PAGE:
OT: novice regular expression question
steve at holdenweb.com
Thu Dec 30 20:01:17 CET 2004
It's me wrote:
> I am never very good with regular expressions. My head always hurts
> whenever I need to use it.
Well, they are a pain to more than just you, and the conventional advice
is "even when you are convinced you need to use REs, try and find
> I need to read a data file and parse each data record. Each item on the
> data record begins with either a string, or a list of strings. I searched
> around and didn't see any existing Python packages that does that.
> scanf.py, for instance, can do standard items but doesn't know about list.
> So, I figure I might have to write a lex engine for it and of course I have
> to deal wit RE again.
Well, you haven't yet convinced me that you *have* to. Personally, I
think you just like trouble :-)
> But I run into problem right from the start. To recognize a list, I need a
> RE for the string:
> 1) begin with [" (left bracket followed by a double quote with zero or more
> spaces in between)
> 2) followed by any characters until ] but only if that left bracket is not
> preceeded by the escape character \.
So the pattern is
1. If the line begins with a "[" it should end with a "]"
2. Otherwise, it shouldn't?
I'm trying to gently point out that the syntax you want to accept isn't
actually very clear. If the format is "Python strings and lists of
strings" then you might want to use the Python lexer to parse them, but
that's quite an advanced topic. [too advanced for me :-]
The problem is matching "up to a right bracket not preceded by a
backslash". This seems to require what's technically referred to as a
"negative lookbehind assertion" - in other words, a pattern that doesn't
match anything, but checks that a specific condition is false or fails.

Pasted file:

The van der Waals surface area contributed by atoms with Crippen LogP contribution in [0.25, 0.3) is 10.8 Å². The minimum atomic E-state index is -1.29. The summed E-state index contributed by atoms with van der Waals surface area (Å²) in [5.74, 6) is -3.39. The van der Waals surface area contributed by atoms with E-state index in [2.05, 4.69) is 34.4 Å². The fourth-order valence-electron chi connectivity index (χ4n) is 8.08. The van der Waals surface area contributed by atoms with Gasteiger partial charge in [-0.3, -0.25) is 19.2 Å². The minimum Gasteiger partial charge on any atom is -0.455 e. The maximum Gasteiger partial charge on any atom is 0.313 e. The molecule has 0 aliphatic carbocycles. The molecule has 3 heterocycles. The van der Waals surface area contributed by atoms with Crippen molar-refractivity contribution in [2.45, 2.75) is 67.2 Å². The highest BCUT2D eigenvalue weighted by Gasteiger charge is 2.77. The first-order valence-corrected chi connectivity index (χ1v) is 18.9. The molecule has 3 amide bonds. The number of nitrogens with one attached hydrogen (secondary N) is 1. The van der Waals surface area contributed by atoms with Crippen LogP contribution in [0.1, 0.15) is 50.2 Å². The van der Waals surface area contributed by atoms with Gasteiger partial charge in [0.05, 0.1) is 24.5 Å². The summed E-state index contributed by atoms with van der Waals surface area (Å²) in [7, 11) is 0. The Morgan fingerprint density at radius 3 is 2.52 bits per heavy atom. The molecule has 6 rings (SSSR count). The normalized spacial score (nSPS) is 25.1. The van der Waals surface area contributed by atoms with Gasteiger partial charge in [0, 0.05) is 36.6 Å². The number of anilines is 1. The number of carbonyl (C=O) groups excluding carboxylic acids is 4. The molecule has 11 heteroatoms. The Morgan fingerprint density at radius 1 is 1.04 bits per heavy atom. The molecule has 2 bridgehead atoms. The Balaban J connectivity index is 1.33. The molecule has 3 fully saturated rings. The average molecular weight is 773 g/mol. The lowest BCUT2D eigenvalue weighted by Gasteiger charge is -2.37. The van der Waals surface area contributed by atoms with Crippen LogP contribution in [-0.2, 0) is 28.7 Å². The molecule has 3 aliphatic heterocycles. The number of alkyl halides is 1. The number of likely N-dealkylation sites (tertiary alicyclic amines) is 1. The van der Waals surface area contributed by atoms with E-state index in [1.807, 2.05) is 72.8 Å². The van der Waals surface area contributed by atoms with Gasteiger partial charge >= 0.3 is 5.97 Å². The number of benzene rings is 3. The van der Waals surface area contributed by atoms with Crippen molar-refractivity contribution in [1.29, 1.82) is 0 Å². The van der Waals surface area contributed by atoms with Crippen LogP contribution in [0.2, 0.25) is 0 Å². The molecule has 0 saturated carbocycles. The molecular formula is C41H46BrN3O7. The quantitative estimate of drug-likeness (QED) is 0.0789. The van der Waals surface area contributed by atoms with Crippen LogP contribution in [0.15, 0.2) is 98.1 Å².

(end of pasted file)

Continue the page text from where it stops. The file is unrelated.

> So, I tried:
> ^\[[" "]*"[a-z,A-Z\,, ]*(\\\])*[a-z,A-Z\,, \"]*]
> and tested with:
> ["This line\] works"]
> but it fails with:
> ["This line fails"]
> I would have thought that:
> should work because it's zero or more incidence of the pattern \]
> Any help is greatly appreciated.
> Sorry for beign OT. I posted this question at the lex group and didn't get
> any response. I figure may be somebody would know around here.
I'd start with baby steps. First of all, make sure that you can match
the individual strings. Then use that pattern, parenthesized to turn it
into a group, as a component in a more complex pattern.
Do you want to treat "this is also \" a string" as an allowable string?
In that case you need a pattern that matches 'up to the first quotation
mark not preceded by a backslash" as well!
Let's try matching a single string first:
>>> s = re.compile(r'(".*?(?<!\\)")')
>>> s.match('"s1", "s2"').groups()
Note that I followed the "*" with a "?" to stop it being greedy, and
matching as many characters as it could. OK, does that work when we have
escaped quotation marks?
>>> s.match(r'"s1\"\"", "s2"').groups()
Apparently so. The negative lookbehind assertion stops a quote from
matching when it's preceded by a backslash. Can we match a
comma-separated list of such strings?
>>> slpat = r'(".*?(?<!\\)")(?:, (".*?(?<!\\)"))*'
>>> s = re.compile(slpat)
This is a bit trickier: here the second grouping beginning with "(?:" is
intended to ensure that only the strings that get matched are included
in the groups, not the separators, even though they must be grouped
together. The list *must* be separated by ", ", but you could alter the
pattern to allow zero or more whitespace characters.
>>> s.match(r'"s1\"\"", "s2"').groups()
Well, that seems to work. Note that these patterns all ignore bracket
characters, so all you need to do now is to surround them with patterns
to match the opening and closing brackets, and you're done (I hope).
Anyway, it'll give you a few ideas to work with.
Steve Holden http://www.holdenweb.com/
Python Web Programming http://pydish.holdenweb.com/
Holden Web LLC +1 703 861 4237 +1 800 494 3119
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